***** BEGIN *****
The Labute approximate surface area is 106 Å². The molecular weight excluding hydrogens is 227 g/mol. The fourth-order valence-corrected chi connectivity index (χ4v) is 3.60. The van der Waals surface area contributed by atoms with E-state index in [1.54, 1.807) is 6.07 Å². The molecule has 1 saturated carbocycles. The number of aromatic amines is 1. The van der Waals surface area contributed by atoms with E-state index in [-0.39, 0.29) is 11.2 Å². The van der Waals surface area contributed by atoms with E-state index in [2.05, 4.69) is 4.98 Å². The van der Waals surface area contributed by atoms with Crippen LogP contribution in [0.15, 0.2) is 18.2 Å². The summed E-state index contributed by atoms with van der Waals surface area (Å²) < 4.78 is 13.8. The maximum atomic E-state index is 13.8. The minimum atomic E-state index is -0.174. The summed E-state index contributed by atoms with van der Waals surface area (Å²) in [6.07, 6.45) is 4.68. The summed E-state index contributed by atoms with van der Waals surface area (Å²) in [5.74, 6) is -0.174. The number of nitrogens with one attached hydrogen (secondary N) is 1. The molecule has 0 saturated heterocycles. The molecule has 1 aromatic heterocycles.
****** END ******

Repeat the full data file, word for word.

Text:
The Labute approximate surface area is 106 Å². The molecular weight excluding hydrogens is 227 g/mol. The fourth-order valence-corrected chi connectivity index (χ4v) is 3.60. The van der Waals surface area contributed by atoms with E-state index in [1.54, 1.807) is 6.07 Å². The molecule has 1 saturated carbocycles. The number of aromatic amines is 1. The van der Waals surface area contributed by atoms with E-state index in [-0.39, 0.29) is 11.2 Å². The van der Waals surface area contributed by atoms with E-state index in [2.05, 4.69) is 4.98 Å². The van der Waals surface area contributed by atoms with Crippen LogP contribution in [0.15, 0.2) is 18.2 Å². The summed E-state index contributed by atoms with van der Waals surface area (Å²) < 4.78 is 13.8. The maximum atomic E-state index is 13.8. The minimum atomic E-state index is -0.174. The summed E-state index contributed by atoms with van der Waals surface area (Å²) in [6.07, 6.45) is 4.68. The summed E-state index contributed by atoms with van der Waals surface area (Å²) in [5.74, 6) is -0.174. The number of nitrogens with one attached hydrogen (secondary N) is 1. The molecule has 0 saturated heterocycles. The molecule has 1 aromatic heterocycles.